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Giant bee: Megachile pluto spotted for the first time since 1981



It can be daunting for most people, but scientists were happy when a research group recently found it in Indonesia.

It is the world's largest bee, and the researchers feared that it could be extinct – so far.

A group of scientists made a fantastic "rediscovery" of the elusive critter and took the first pictures and video of a live Wallace's gigabyte on January 25th.

The team – composed of natural history photographer Clay Bolt, entomologist Eli Wyman, behavioral ecologist Simon Robson and ornithologist Glenn Chilton – spent years studying the bee and wrapped in damp Indonesian forests for days before stumbling on one.

The rediscovery has renewed the hope that more of the region's forests are home to the rare species. The International Union for the Conservation of Nature classifies this species as "vulnerable" due to mining and quarries.

Only two other fortunate fellows have been documented to have seen it personally before. The first was British naturalist Alfred Russel Wallace, who discovered the giant bee in 1

858 while exploring the tropical Indonesian island of Bacan. The entomologist Adam Messer became the second in 1981.

The team went from the termite nest to housed in the forests of remote islands known as the North Mucus, Bolt said.

They had some information about the bee habitats and behavior of Messer's paper, and they examined satellite images to become familiar with the terrain. They knew that Wallace's giant bee tended to be found in the lowland forest and tree dwelling thermal trees.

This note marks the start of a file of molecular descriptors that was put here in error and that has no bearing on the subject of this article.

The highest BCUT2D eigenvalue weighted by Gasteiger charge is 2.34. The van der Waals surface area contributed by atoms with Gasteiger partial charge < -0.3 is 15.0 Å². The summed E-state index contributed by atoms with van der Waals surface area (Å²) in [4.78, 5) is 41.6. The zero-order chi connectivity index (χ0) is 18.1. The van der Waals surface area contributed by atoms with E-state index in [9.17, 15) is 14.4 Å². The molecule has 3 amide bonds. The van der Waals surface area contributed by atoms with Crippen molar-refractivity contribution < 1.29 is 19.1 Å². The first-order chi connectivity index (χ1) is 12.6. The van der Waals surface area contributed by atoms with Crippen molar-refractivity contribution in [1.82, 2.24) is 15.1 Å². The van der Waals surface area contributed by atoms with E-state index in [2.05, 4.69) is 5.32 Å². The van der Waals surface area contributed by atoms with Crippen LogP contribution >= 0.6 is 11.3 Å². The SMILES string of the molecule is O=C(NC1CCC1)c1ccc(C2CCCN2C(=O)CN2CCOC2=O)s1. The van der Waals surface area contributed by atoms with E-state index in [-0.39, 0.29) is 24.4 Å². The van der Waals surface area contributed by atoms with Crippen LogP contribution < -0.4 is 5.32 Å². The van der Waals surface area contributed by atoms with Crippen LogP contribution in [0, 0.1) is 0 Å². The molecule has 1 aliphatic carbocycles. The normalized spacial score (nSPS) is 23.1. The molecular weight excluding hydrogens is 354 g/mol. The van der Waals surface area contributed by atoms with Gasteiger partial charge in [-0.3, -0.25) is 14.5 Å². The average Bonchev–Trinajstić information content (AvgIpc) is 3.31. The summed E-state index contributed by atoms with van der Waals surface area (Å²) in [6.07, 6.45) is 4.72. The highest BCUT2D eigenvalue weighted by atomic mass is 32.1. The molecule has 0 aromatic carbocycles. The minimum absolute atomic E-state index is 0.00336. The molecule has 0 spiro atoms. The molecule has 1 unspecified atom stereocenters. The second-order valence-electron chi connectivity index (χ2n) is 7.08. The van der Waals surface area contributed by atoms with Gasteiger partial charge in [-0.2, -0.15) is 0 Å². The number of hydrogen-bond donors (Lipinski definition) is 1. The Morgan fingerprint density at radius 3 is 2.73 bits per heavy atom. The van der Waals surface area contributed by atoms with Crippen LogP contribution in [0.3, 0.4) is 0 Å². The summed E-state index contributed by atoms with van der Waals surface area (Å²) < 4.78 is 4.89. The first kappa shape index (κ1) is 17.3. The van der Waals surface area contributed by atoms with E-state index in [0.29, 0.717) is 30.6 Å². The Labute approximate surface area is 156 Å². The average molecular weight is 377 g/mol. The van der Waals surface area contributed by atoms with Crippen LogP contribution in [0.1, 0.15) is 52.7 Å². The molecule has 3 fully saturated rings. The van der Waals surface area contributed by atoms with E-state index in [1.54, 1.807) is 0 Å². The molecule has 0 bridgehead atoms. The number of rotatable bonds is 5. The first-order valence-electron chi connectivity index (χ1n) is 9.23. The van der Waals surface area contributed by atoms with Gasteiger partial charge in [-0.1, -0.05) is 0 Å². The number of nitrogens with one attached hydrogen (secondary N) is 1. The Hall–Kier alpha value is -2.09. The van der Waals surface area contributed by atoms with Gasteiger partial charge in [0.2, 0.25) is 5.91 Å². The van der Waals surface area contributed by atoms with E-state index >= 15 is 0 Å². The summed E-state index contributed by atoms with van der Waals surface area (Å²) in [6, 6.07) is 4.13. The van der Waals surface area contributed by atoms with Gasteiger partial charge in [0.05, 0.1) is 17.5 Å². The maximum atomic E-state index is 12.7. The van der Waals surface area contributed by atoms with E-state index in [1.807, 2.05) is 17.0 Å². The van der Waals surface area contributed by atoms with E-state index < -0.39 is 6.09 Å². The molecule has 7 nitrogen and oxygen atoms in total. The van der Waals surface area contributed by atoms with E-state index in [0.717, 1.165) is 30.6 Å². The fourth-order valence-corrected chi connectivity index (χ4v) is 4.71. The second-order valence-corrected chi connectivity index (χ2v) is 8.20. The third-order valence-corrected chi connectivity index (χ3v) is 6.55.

However, deforestation in Indonesia has fallen over the last decade to pave the way for agriculture. This meant that the bee's natural habitat had shrunk – and with that, the chances of people seeing it.

The observed shrimp for about half an hour before moving on to the next. At times, they thought they had hit the giant bee, only to find out that it had been a whip, Bolt said.

  Iswan, the team's local guide, examines an arboreal termite bean containing the first rediscovered Wallace's giant bee and her nest.

On the last day of a 5-day field search, the team's guidance and interpreter spotted an interesting looking nest about 8 feet away from the ground. As Bolt climbed on a tree to look more closely at the mound, he saw a single female Wallace's giant bee.

"It was a remarkably humiliating moment," Bolt said. After the team was restored from the first excitement, they set out to photograph the bee in its natural environment.

They waited a few hours for her to get out of the nest, but she was camera shy.

Finally, the researchers decided to wedge the bee with a grass, and she went straight into a large tube. As soon as they released her from the tube, Bolt could catch the bee flying in front of the nest.

Robson, studying animal behavior and evolution, said the bee, the observed "was not very aggressive."

Only four years ago, Bolt and Wyman dreamed of seeing a true Wallace's giant bee in the wild.

The two met while Bolt was on a shoot in New York. At that time, Wyman worked in the American Museum of Natural History and offered to show Bolt a Wallace's giant bee specimen.

"Eli and I started talking about," Wouldn't it be fun to rediscover it in nature? "Bolt said.

So they started planning over three years. In October 2018, the two were contacted by Robson and Chilton, who were on the same mission." "We decided to go together," Robson said. The first time they all met was in Chicago airport.

When the team arrived at their first site, they found out that local residents had never seen – or heard of – what they were looking for, even talking to a local four-bird guide but came up with nothing.

"People couldn't believe we were looking for a bee," Bolt said.

Now that they have found it, Bolt hopes to work with local presidents and potentially reverse Wallace & "The giant bee to a flagship type for the area."

"With all the bad news coming out of things in the natural world, this (rediscovery) gives me hope," Bolt said.

Robson is optimistic that the bee will continue to thrive.

"There is still much forest and there is time and good hope for the bee and the ts survival, "Robson said.


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